So is it possible that driving at 35 psi for the first 5K miles has worn the outer edges to the point that at proper psi would leave the edges of the treadblocks with minimal contact? It doesn't seem like it would wear that fast - i'll have to get out the tread depth guage and check. I'm having a hard time looking at the dirt pattern on the tire and thinking I'm getting the best traction/footprint possible.

At 44 psi, it rides great, handles fine and has good road manners. BUT now that winter is here, I don't want to be rolling down the snow and ice on a doughnut shape that doesn't utlize all the tread. I'm sure after driving enough the center will wear and the outer edges will start to make contact.

I'm also not quite sure how to monitor for sub optimum wear.
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Old 12-10-2014, 06:03 PM #39
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Quote:
Originally Posted by dirtysparks View Post
Thanks for the reply.

So is it possible that driving at 35 psi for the first 5K miles has worn the outer edges to the point that at proper psi would leave the edges of the treadblocks with minimal contact? It doesn't seem like it would wear that fast - i'll have to get out the tread depth guage and check. I'm having a hard time looking at the dirt pattern on the tire and thinking I'm getting the best traction/footprint possible.

At 44 psi, it rides great, handles fine and has good road manners. BUT now that winter is here, I don't want to be rolling down the snow and ice on a doughnut shape that doesn't utlize all the tread. I'm sure after driving enough the center will wear and the outer edges will start to make contact.

I'm also not quite sure how to monitor for sub optimum wear.
If you want to play around with all this, that's fine.

If you'd like to be done with it, just pick the psi that gives you the handling you want (since you're in a reasonable psi range) and then pay attention to the wear at whatever interval makes you comfortable (not going longer than rotation schedule). To track the wear over time, pick two or three spots on the tire and take a few guage measurements to establish a consistent reading and note the readings and measurement location. Pictures make it easy to keep track.

Within a reasonable psi range, the tread wear effect due solely to pressure is very subtle and the evenness of the wear over time will be dominated by driving conditions, so trying to take care of it up front with a chalk test is not very useful.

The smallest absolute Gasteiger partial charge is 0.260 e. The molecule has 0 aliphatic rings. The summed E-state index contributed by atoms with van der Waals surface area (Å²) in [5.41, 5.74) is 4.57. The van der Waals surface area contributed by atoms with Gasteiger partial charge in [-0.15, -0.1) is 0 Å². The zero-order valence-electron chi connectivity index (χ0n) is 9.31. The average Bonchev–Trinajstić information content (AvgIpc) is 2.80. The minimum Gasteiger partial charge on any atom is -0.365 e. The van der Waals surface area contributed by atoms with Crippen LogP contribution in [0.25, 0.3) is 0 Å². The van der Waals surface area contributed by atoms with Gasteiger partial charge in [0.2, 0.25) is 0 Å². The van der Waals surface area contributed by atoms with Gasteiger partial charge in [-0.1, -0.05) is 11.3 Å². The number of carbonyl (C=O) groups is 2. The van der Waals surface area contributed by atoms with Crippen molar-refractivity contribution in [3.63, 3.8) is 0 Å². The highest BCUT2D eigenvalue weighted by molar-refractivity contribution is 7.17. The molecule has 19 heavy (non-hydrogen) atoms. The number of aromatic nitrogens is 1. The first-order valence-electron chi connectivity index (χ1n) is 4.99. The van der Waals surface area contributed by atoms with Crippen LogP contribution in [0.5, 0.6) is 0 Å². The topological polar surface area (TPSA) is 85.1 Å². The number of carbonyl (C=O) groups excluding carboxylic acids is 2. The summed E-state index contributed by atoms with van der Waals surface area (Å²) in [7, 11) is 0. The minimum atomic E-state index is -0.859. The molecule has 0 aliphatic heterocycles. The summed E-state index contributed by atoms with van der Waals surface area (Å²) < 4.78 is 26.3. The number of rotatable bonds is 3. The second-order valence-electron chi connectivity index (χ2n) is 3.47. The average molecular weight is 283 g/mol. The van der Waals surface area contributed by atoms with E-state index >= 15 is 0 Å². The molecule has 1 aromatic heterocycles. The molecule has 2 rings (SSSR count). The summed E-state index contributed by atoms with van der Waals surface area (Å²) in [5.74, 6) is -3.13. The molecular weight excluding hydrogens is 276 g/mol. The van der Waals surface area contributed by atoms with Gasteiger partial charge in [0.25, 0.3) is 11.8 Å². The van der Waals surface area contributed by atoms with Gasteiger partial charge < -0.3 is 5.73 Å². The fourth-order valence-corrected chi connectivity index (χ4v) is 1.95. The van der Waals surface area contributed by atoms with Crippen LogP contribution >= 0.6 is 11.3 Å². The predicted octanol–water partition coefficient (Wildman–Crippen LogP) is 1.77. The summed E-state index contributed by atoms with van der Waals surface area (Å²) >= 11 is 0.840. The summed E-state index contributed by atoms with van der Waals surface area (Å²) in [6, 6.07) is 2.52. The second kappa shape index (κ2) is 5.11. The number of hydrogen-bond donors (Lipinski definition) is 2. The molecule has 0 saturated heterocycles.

As for the winter footprint, the difference in footprint coverage between 38 and 44 psi would be very small, and the slightly more concentrated ground pressure at 44psi might well give you better winter road performance.
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Old 03-12-2015, 01:44 PM #40
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So, what pressure should I be running LT265/70R17 BFG TA KO2 on stock 2015 SR5P here in San Diego?

35?

44?
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Old 03-12-2015, 11:01 PM #41
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Quote:
Originally Posted by jicko View Post
So, what pressure should I be running LT265/70R17 BFG TA KO2 on stock 2015 SR5P here in San Diego?

35?

44?
What did the shop set them at?

Since that tire comes in both C and E Ranges with different load indexes, then somewhere between 34.8 and 52.2
***bad math with no idea what I'm doing below***
Using the Toyota axle weight / 2 method:
C Range (Load Index 112) = 34.8
E Range (Load Index 116) = 43.1

Using the Toyota stock P load scaling method:
C range = 42.2
E Range = 52.2

Let us know what you find works best for you.


FYI: I'm getting LT265/70R17 C Range Load Index 112 Duratracs installed and plan on running 42 psi to start. I might drop them down and then crank them back up depending upon how they break-in.
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Old 08-14-2015, 08:01 AM #42
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thanks for the info
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Old 09-12-2015, 04:16 AM #43
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Nice work, tagged
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Old 09-12-2015, 04:30 PM #44
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Quote:
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So, what pressure should I be running LT265/70R17 BFG TA KO2 on stock 2015 SR5P here in San Diego?

35?

44?
Discount tires set them at 40psi.

I am currently running 45psi, after starting at 44 (prorated from the pressure of P tires), and going +/-1, +/-2 etc.. testing.... and finding that 45psi runs the best for me.
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Old 09-13-2015, 03:13 AM #45
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Maybe I missed it while skimming this thread, but I didn't see any mention of the fact that a P-metric rated tire's load carrying capacity, is derated by a factor of 1.10 (approx. 9%) when used in a Van, Pick up, or SUV application. As required by Federal Motor Vehicle Safety Standards.

So when looking at a load inflation table for a P-metric tire, reduce the load carrying capacity of the tire by a factor of 1.10, to arrive at the true load carrying capacity in a Van, Pick up, or SUV application, for a given inflation PSI.